Fig. 8 represents a similar elevation in which the turbulence element comprises an endless metal strip corrugated with inverted V shape corrugations.
Figs. 9 to 13 inclusive represent respectively side elevations of individual modified forms of vanes or fins for the building surface.
Fig. 14 represents a fragmentary side elevation similar to Figs. 7 and 8 in which the turbulence creator comprises. elevated disc-like elements.
Fig. 15 represents a plan of one of the disc-like elements of Fig. 14 and a fragmentary plan of the building structure surface upon which it is mounted. I
Figs. 15a, 16 and 17 represent respectively diagrammatic fragmentary side elevations of slightly modified roof forms of building structures incorporating the invention.
For purely illustrative purposes reference may be made to Fig. 6 for a showing of the bare outapplication, the wind passing with high velocity over the building with its initial impact directed against side wall 20 and windward roof surface 2| in the normal smooth roof heretofore common, flows smoothly up and over the ridge 23 to create negative pressure or a partial vacuum over the lee roof 22. The vacuum thus created was .the direct cause of unroofing the building .structure in many past storms. Obviously it will be understood that each roof surface 2| or 22 will have to be treated as later described of roof surface 2| as the wind obviously may come from any direction. In this connection it is unusual for unroofing or adverse effects to follow the direct incidence of the high velocity winds against the end wall surface 24 although it is contemplated that the side wall treatment to be recited may be applied to the end wall 24 to good advantage.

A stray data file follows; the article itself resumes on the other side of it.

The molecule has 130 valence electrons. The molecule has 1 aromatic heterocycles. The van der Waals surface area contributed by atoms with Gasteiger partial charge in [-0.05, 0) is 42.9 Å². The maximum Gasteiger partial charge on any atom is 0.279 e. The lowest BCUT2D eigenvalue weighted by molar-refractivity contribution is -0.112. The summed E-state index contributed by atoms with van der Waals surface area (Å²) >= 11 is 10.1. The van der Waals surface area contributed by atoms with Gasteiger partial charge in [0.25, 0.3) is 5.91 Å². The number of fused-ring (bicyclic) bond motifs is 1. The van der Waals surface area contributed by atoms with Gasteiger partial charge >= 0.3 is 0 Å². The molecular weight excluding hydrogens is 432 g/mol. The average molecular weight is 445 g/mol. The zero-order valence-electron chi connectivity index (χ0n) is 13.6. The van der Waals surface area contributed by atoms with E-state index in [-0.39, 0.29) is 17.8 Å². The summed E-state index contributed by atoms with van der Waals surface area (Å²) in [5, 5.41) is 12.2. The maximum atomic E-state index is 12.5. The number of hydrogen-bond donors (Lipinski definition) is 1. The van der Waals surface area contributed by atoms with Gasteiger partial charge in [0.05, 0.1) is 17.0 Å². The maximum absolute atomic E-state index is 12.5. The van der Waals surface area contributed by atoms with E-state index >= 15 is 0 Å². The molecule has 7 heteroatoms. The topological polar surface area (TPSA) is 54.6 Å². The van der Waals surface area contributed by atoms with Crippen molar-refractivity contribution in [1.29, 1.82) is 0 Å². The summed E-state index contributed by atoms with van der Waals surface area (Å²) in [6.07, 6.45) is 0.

I have discovered that in the present type of structure having the side walls and roof as described and either with the side wall meeting the windward roof in a projecting eave or, and
most particularly, when they simply merge in the line I9, that the impact of the high velocity air stream against the side wall 20 causes such upward flow past the meeting edge H! as to create an area of negative pressure adjacent to such meeting surface. This invention contemplates the correction of that adverse factor as will be pointed out hereinafter.
Referring to Fig. 1, the windward surface 2| supports the posts 25 and 26 upon which the curved substantially S shaped spinnable devices 21 one supported on an axis 28, so arranged as to have a clearance from the roof 2| during rotation, which illustratively may be three inches or the like and which spinners are arranged in either aligned or staggered series on the roof surface in such manner as to create turbulence in the air stream passing thereover as will be clear. The spinners 21 as illustrated in Fig. 1 have their axes substantially parallel to the roof and to the ridge 23 but if desired they may be disposed with the axes 23 parallel to the side wall 24. As shown in Fig. 6 analogous spinners 30 mounted on axes 3| may be mounted with the axes perpendicular to the roof 2| whereby to create analogous turbulence.